SQ: Interesting. On the other hand, you can take a place that seems totally abandoned, lifeless, and to most people, terrifying, and infuse it with absolute joy…but there’s a lot of weight that goes with the territory of being a social documentarian. Particularly of a place like South Philly where you can feel, in some areas the tension is palpable. And the desperation is really evident block to block. Sometimes it seems you’re in a war zone.

(Photograph by Zoe Strauss)

ZS: It’s really block-to-block. My block has in the last couple of become gentrified, but yes, you can go one block and it’s…yes, it’s like Dresden.

SQ: How do you negotiate that?

ZS: That kind of dichotomy is fascinating because we live with it. That’s our lives. It’s not an abstract concept of this block is bad, this block is good; it’s very difficult to see and think about, but we’re all living our lives together at the same time. There’s no separate. People have these perceived ideas that this block is this, and this block is this, but it’s the same fucking block! You’re in the same neighborhood. For their own sanity people have a tendency to compartmentalize because we’re so packed in like this…and sometimes I think that’s healthy and sometimes not. I mean just to get by we don’t have to talk to every neighbor, but you need to know your neighbors and you have to be able to interact with them…

SQ: So, are you friends with everyone you’ve ever photographed?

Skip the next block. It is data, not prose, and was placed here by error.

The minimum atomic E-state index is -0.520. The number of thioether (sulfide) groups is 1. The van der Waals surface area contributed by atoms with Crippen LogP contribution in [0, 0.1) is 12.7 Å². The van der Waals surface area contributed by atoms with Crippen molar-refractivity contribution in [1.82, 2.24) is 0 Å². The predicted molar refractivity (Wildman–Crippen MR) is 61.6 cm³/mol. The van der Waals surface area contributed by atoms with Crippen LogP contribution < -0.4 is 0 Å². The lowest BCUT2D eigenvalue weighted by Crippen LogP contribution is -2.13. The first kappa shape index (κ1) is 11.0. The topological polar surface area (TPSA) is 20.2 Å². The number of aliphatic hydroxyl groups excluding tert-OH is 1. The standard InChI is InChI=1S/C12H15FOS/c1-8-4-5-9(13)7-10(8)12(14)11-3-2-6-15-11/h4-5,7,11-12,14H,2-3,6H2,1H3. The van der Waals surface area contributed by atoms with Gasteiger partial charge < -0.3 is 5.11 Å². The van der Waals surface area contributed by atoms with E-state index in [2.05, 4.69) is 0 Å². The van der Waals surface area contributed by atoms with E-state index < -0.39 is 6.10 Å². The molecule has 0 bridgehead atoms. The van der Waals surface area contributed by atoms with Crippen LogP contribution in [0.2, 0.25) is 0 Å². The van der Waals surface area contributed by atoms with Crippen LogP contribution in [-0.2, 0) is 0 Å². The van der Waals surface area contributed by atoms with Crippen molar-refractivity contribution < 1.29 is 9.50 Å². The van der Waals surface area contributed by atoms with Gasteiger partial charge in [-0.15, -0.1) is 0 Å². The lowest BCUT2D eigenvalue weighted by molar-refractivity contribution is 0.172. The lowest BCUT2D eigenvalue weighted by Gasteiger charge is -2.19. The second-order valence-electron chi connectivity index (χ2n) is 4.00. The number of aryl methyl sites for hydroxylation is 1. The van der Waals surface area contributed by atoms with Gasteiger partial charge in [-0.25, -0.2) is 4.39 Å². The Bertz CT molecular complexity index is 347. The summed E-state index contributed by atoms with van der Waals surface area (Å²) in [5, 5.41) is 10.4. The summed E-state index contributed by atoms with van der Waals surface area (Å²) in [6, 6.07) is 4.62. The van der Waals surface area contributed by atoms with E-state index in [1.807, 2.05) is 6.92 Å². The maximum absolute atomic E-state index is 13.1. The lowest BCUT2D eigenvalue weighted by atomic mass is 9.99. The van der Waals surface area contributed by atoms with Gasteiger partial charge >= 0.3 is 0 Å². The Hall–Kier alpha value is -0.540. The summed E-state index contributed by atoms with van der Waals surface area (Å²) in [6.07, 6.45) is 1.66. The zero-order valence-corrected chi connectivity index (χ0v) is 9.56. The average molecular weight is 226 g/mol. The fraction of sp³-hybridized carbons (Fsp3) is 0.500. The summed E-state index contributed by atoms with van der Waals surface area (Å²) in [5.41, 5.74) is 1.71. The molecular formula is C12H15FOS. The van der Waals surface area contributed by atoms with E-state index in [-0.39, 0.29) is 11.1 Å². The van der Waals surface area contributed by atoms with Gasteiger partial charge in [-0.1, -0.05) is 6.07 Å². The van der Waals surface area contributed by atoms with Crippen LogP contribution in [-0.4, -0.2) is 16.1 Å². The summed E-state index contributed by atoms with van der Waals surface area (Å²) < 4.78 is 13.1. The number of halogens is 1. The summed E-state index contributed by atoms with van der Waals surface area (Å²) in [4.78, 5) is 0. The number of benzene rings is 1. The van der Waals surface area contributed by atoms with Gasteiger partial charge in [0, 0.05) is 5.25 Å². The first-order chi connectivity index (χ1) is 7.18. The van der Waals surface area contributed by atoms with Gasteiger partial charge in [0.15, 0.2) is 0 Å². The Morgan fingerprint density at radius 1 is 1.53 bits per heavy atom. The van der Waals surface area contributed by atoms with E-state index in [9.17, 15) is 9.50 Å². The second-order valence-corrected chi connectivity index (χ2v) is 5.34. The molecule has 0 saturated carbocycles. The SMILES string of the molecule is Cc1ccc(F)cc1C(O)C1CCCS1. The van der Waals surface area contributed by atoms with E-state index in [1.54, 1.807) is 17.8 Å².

ZS: Um. Ya. Kind of. Ya. I kind of love all of them. Without exaggeration there’s probably only one or two that I do not have a feeling of affection for…and you can really see it in those photos. They’re a little bit meaner… One guy, years ago, he was just a real racist, beyond the usual…you know working class white people can be sort of racist… I can have affection for someone whose ideology is absolutely abhorrent to me, but sometimes you can feel that someone is just mean-spirited. They are not a good person. Their ideas are like a giant albatross around their necks…you know we all come up with endless theories and ideas to deal with our lives, but the few times I’ve felt like “oh, my god this guy is like excessive” you can really tell in the photo that there’s not a connection.

SQ: Have you ever been terrified?

ZS: If I have I’ve blocked it… No, I haven’t been terrified. I’ve been uncomfortable with things people say, but no. If I felt I was in danger I would just immediately leave. I’ve felt scared, but not with people. Places yes, history yes, but not people.

SQ: Speaking of places…I’m from Vancouver, and I don’t know if you know this, but Vancouver has a very, very big problem in the Downtown East Side. A problem that activists, artists, politicians have been trying for decades to solve. Drug and poverty related.

ZS: I know, I’ve heard of this, and I thought, what? Canada?

SQ: Yes, Canada.

ZS: Seriously, it’s so shocking to me.

SQ: I know.

ZS: Mounties. Maple syrup. Friendliness.

SQ: Well, twenty years on when I go back and see it and know that little has changed. It’s difficult to remain hopeful in the face of such enormous poverty and suffering. How do you remain so hopeful? Do you feel that the work you do has some kind of impact, some kind of healing in your community?

ZS: This is an excellent question. I’m not really liberal in terms of this kind of ideology. I’m the far, far left here. I think you must do this yourself. Someone can’t come into a specific spot and as an outsider—I mean certainly there are a lot of things that can facilitate change and hope—actual daily living conditions for people, that’s important, that’s tangible, that’s a big part of the overall picture. That’s life. But I’ve also come to feel these people who want to come in and “do good,” “save people,” that kind of change cannot happen.

SQ: Liberalism out of context?

ZS: At its absolute worst. It’s a demeaning concept.

SQ: Enabling?